A story in many unequal parts, some missing – 23

I was gathering strangeness, like little stones. Tossing
them into a jar, waiting for the water to rise to the
top. A thirsty crow, negotiating…

Just dropped Part 23 of the series: “A story in many unequal parts, some missing”. Read the poem here.
Catch up on the previous post that has the recording of Part 14 if you haven’t heard it already!! This series has been active now since the end of July and we’re up to 23 poems and 14 audio recordings. Hope you’ve been following!!

A story in many unequal parts, some missing – 20

That time, alone, without a phone, hungry, afraid, the rain
beating down for three days straight, flooded streets like

prison moats. The Bay of Bengal…

So I just dropped Part 20 of the series: A story in many unequal parts, some missing. Read the whole poem here.
Catch up on the previous post that has the recording of Part 11 and some backstory! Want to hear your thoughts!!

How do you know your poetic memoir is on the right track?

Here’s the ultimate checklist:

1. You have started finding the words. The writing is completely organic. Organic, but still unhealthy. And unsustainable.
2. Poems are coming in bursts of three or four at a time. Well, drafts, not real poems. But who’s judging?
3. Connections that you had forgotten or repressed or never seen, start showing up in clear red lines. Sometimes double red lines but what that means is still unclear.
4. Like the moon on a cloudy day, the present reveals itself with stunning clarity for one unexpected moment. Then two. That’s about it, though.
5. Readers who know you a little are getting uncomfortable reading the poems.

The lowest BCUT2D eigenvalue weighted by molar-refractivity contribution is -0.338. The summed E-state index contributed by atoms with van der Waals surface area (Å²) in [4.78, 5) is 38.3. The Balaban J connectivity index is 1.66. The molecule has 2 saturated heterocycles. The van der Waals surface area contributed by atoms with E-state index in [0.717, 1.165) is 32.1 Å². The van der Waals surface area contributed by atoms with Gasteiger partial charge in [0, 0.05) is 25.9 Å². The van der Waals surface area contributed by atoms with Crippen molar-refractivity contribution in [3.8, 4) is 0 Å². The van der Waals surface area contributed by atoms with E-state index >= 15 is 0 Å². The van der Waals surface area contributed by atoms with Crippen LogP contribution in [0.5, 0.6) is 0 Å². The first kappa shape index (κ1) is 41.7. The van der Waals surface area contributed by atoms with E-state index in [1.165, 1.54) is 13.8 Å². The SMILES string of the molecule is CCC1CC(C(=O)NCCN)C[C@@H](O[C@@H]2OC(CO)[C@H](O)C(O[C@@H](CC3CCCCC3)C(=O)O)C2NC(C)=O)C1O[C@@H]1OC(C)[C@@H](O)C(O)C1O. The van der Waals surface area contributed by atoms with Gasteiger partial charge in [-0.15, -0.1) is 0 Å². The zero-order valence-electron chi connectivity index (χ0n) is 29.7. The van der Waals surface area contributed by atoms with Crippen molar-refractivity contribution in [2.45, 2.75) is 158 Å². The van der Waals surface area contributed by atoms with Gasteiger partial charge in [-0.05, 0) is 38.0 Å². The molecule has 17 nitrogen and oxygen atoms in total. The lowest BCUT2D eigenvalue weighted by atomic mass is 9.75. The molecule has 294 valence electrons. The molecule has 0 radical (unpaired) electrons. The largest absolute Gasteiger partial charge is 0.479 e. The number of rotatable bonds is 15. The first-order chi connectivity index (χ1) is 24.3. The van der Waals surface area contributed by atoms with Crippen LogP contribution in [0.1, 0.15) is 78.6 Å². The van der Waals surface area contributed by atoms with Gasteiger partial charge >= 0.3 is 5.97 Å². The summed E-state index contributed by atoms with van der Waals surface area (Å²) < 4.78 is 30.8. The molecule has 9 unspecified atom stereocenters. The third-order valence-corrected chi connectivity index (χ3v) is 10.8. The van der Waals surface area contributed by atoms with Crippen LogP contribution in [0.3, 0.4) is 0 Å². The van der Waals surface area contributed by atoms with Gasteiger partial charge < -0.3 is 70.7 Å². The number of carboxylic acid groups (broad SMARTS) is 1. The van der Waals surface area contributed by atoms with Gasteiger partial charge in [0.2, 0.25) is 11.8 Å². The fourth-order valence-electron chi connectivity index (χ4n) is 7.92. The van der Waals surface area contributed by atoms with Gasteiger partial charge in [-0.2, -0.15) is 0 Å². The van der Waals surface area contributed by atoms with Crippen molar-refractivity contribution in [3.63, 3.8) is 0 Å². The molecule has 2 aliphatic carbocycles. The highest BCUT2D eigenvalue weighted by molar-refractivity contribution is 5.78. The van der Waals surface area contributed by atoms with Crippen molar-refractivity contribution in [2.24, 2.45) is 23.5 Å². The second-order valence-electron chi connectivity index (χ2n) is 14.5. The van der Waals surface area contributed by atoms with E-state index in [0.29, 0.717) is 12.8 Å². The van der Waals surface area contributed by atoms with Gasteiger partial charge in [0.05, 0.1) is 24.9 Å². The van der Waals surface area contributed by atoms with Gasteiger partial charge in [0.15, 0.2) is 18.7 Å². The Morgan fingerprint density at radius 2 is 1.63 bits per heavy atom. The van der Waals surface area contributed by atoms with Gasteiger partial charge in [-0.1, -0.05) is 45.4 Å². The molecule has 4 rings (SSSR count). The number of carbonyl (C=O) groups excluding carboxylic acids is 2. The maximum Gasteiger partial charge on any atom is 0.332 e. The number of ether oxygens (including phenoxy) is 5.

6. Readers who know you well are avoiding your work altogether.
7. You find chunks of your life, short periods, entire years, that have been so unmemorable, they aren’t worth writing about. Things that seemed overwhelming or even interesting then, translate into poetic chalk dust.
8. Memories are not set in stone. They say, the more often we recall something, the more we alter its details. Your truth is possibly a lie. Or a stretch. Or just convenient (though by that logic, what we don’t remember, is what we remember best, no?).
9. Catharsis is a trick word. It is the exact thing as the light at the end of a tunnel. A very long, very painful tunnel. You have realized how that will end.
10. You’ve figured out that this is not a mystery novel (more Non-Fiction, History, Self-Help). There is no twist in the tale. The hound barks when it should, the killer is on the orient express, whatever it is, is buried under a pyramid somewhere.
11. You are your only audience. As long as that much is clear, you can skip a few sordid details, forget a few names and fast-forward the cringe. Not that you haven’ seen the movie. This is just the book.
12. The three people you hope will never read this, will. You can bet your last rupee on it. Your “who gives a fuck” confidence should have factored this in by now.
13. You know for sure that when the imposter syndrome wears off, there is the anxiety about the quality and merit of your life to look forward to.

If you check most/ all of these boxes, don’t stop, you have an absolute winner! My poetic memoir is a work-in-progress here.

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(Inspired by Colleen Redman’s New Thursday 13, list-making joy that I recently discovered!)